The term is both familiar and a delight for passionate Rolex collectors. Stella dial Rolexes have been shrouded in myth for many years: Did Rolex really ever retail these colorful dials? Where does the name come from? When did they sell them and in which watches? What is original and what is fake? The questions are endless. However, it wouldn’t be Rolex if all those and more questions were officially answered and if you went into your local AD, in all likelihood, you would have been told that your Rolex with a color dial was never actually made by the Maison Wilsdorf.
Until now that is: the Stella is finally proven thanks to the launch of the entirely new looking Oyster Perpetual range last month. Yes! Rolex brought back a whole range of color dials, or like official authorized dealer catalogues of the 1970 and 1980s called them “Lacquered Stella” dials. Made with today’s technical possibilities inheriting the glossy look of the vintage Stella, the new steel Oyster Perpetual “Stellas” immediately became the talk of the street and cuing lines in front of ADs became even longer than anybody would have expected.
Looking back almost 70 years you’ll find one of the first examples of color dials was also in Oyster Perpetuals in the early 1950s. There are plenty of references 6018, 6084, 6085, 6090, 6102, 6100, 6102, 6106, 6284, 6285, 6290 fitted with blue, red, brown, green and interestingly black (even though black isn’t a color by definition). These dials are not lacquered, they are rather manufactured using a sometimes-translucent monochrome enamel, all of which were hand-made and supplied by Sterne Frères. One can also find those dials in steel models such as the Ref. 6144, 6442, 6444. It can be assumed that the shear production costs, fluctuating quality and also delicacy of those dials didn’t make them very commercial or practicable to produce in larger quantities and therefore sometime during the early 1950s Rolex stopped delivering these dials.
During the late 1960s Rolex began the work on relaunching color dials. Remember these were the late 1960s where the design was heavily influenced by “hippy” or the so-called “flower power” movement and bright colour made its way into the mainstream. Consequently, we can find the first “lacquered Stella” dials in red (or orange as some would argue), blue, green, oxblood appearing at the very beginning of the 1970s. The dials where fitted or available as a supplement for Rolex’s most prestigious and most commercial watch the Day-Date, in either yellow gold or white gold watches references 1802/3/4/7. Even though we sometimes find them, there is no evidence that early Stella dials were made for rose gold Day-Dates. Nevertheless, some creative dealers might have changed the coronet, indices and hands to make them perfectly fit to the specific case met. But if you want to be sure, go for a yellow or white gold one with matching coronet, indices and hands.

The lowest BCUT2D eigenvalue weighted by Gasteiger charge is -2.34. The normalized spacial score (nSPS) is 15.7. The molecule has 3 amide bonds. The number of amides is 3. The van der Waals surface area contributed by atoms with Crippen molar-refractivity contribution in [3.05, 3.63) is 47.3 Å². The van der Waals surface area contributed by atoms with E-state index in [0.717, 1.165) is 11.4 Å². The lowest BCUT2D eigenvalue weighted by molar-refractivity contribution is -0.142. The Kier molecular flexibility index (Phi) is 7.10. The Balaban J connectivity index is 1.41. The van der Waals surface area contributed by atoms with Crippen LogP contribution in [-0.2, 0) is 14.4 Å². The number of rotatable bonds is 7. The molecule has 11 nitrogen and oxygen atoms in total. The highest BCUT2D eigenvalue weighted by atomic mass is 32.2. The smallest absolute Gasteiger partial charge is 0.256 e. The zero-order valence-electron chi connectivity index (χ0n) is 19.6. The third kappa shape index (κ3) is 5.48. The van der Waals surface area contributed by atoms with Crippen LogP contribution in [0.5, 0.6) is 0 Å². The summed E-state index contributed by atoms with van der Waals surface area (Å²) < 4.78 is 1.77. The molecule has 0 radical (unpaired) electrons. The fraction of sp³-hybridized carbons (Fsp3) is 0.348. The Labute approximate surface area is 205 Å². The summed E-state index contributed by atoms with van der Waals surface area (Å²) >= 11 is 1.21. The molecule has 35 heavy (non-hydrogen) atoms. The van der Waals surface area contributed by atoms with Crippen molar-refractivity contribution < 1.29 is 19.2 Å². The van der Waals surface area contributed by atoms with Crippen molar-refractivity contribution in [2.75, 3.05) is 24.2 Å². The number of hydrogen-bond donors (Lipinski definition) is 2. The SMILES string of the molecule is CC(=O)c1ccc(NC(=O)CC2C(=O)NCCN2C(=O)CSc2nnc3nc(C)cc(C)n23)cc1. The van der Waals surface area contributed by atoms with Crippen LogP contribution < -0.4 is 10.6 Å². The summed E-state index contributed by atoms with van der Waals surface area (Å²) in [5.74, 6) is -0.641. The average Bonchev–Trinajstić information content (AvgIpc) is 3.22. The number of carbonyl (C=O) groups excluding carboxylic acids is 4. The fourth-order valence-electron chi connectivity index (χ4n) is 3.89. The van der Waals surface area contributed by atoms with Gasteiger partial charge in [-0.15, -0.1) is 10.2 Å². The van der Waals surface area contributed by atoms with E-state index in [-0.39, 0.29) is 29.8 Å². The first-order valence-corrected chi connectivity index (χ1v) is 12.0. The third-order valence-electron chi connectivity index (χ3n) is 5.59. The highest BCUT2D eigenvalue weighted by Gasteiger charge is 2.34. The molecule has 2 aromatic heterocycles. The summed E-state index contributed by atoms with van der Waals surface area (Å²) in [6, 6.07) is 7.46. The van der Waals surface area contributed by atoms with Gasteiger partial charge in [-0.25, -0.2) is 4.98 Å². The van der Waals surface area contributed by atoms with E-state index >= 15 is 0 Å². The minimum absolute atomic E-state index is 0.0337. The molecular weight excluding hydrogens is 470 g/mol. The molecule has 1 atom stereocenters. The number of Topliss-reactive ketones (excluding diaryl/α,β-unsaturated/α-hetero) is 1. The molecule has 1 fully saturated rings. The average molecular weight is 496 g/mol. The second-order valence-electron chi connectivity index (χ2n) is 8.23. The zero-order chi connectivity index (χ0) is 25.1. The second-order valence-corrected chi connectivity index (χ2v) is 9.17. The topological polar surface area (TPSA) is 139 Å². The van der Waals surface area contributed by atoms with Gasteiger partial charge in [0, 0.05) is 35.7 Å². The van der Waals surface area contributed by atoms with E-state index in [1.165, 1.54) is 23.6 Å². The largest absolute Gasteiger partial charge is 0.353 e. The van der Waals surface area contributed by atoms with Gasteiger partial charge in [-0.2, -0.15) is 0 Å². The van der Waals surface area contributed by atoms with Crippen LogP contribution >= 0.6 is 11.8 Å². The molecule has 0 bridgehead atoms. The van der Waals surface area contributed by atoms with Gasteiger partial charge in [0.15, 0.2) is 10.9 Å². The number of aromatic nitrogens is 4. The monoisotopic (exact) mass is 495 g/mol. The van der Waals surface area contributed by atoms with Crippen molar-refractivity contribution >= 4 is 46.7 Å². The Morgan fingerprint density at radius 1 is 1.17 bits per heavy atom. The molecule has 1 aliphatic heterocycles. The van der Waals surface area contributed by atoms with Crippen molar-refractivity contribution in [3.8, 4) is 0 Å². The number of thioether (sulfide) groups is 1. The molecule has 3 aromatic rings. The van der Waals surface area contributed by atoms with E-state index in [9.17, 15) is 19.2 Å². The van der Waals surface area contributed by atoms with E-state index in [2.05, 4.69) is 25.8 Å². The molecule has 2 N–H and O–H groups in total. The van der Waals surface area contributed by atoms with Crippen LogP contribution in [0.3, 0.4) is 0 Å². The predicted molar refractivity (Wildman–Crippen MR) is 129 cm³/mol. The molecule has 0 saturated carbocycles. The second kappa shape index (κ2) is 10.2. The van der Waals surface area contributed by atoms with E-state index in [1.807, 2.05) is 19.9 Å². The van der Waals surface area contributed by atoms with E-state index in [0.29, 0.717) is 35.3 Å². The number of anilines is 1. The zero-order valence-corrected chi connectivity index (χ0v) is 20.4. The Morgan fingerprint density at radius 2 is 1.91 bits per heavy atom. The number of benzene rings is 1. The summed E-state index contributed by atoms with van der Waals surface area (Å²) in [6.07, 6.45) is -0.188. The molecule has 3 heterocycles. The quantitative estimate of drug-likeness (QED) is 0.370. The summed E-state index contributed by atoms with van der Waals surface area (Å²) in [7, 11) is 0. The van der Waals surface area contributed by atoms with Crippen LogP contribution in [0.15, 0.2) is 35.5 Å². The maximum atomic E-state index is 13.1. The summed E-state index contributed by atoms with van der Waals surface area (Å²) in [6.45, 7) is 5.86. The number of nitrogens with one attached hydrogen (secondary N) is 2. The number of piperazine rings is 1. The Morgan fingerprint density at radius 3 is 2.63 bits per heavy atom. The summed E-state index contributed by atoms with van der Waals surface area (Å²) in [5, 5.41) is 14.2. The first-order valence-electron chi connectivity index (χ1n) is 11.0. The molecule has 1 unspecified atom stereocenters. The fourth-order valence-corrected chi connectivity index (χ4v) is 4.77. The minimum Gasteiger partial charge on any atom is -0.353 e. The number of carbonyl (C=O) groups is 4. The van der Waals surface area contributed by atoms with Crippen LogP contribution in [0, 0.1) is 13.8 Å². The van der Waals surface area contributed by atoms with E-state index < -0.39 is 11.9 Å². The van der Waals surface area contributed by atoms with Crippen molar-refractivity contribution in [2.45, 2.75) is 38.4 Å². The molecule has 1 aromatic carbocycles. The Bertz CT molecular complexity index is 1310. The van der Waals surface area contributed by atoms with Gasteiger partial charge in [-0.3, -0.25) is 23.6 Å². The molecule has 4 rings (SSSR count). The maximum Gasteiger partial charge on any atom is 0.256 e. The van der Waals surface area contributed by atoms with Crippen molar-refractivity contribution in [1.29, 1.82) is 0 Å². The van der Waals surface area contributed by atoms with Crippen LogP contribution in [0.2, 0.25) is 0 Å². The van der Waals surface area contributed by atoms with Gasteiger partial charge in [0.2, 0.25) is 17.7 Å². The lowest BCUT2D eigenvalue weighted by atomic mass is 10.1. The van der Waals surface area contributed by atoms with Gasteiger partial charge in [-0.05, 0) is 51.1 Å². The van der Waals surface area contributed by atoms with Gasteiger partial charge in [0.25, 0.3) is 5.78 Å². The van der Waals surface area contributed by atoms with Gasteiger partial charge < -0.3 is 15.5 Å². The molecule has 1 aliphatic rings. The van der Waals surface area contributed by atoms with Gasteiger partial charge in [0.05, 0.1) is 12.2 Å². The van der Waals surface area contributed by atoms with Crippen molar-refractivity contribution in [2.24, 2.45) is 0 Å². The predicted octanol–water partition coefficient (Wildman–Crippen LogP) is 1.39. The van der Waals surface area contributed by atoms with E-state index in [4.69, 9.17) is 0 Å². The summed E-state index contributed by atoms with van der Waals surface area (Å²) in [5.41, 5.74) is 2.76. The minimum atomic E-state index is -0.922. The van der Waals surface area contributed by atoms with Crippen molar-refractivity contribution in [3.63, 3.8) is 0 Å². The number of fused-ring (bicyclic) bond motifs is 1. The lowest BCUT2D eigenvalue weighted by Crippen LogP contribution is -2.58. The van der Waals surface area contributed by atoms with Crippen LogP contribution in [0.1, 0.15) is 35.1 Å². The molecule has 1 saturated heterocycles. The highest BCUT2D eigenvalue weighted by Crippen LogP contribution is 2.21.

Over the years Rolex offered Stella dials produced by the most common dial makers including Beyeler, Lemerich, Singer and Stern. The name “Stella” most likely originated by the producer of the pigments and lacquer which was used to cover the dials: Stella S.A. The name also used in Rolex dealer catalogues as you can see in the pictures of a 1986 Rolex Dial Selection and Price Supplement price list.
Like all good stories, there is a surprise final chapter to the Stella Tale. You might remember that in 2013 Rolex introduced new Day-Date dials for the references 118138/9. There was green and cognac for yellow gold, blue and cherry for white gold and chocolate or rhodium for Everrose models. These were coloured dials and had matching-color crocodile straps. However, they were not lacquered and the colours were very different to the original Stella dials. However, one of the rarest Stella dials was actually manufactured in 2013.
Most serious collector are constantly hunting for their grail or trophy or whatever you want to call it. So, what’s the ultimate grail for the Stella collector? The yellow dials? Tiffany printed ones? Issued examples with a Khanjar logo? All of them are extremely rare. But the recent discovery of a unique set of Stella dials made in 2013 puts all of them into perspective.
Based on the request of an important non-executive board member of Rolex, Singer SA produced a very limited set of dials for Day-Date, for white and yellow gold, and almost 25 years after the end of production, for manual-wind gold Daytonas. Whilst the Day-Date dials were not manufactured specifically for a particular reference, the gold Daytonas were made in less than twenty pieces, four colors, two of which assigned to each of the two references, 6263 and 6265. Turquoise and green dials with gold subsidiary dials were designated for the reference 6265 and red and yellow dials with black subsidiary dials for the reference 6263. The turquoise and green dials had yellow gold sub dials while the red and yellow were designated with black sub dials. To illustrate how difficult it was to produce those dials, Singer had to manufacture 50 red and yellow dials to have one perfect example that passed their quality control. All of these dials were fitted into watches by Rolex at the time of production and less than a handful of them, and only Day-Dates, have been discovered so far.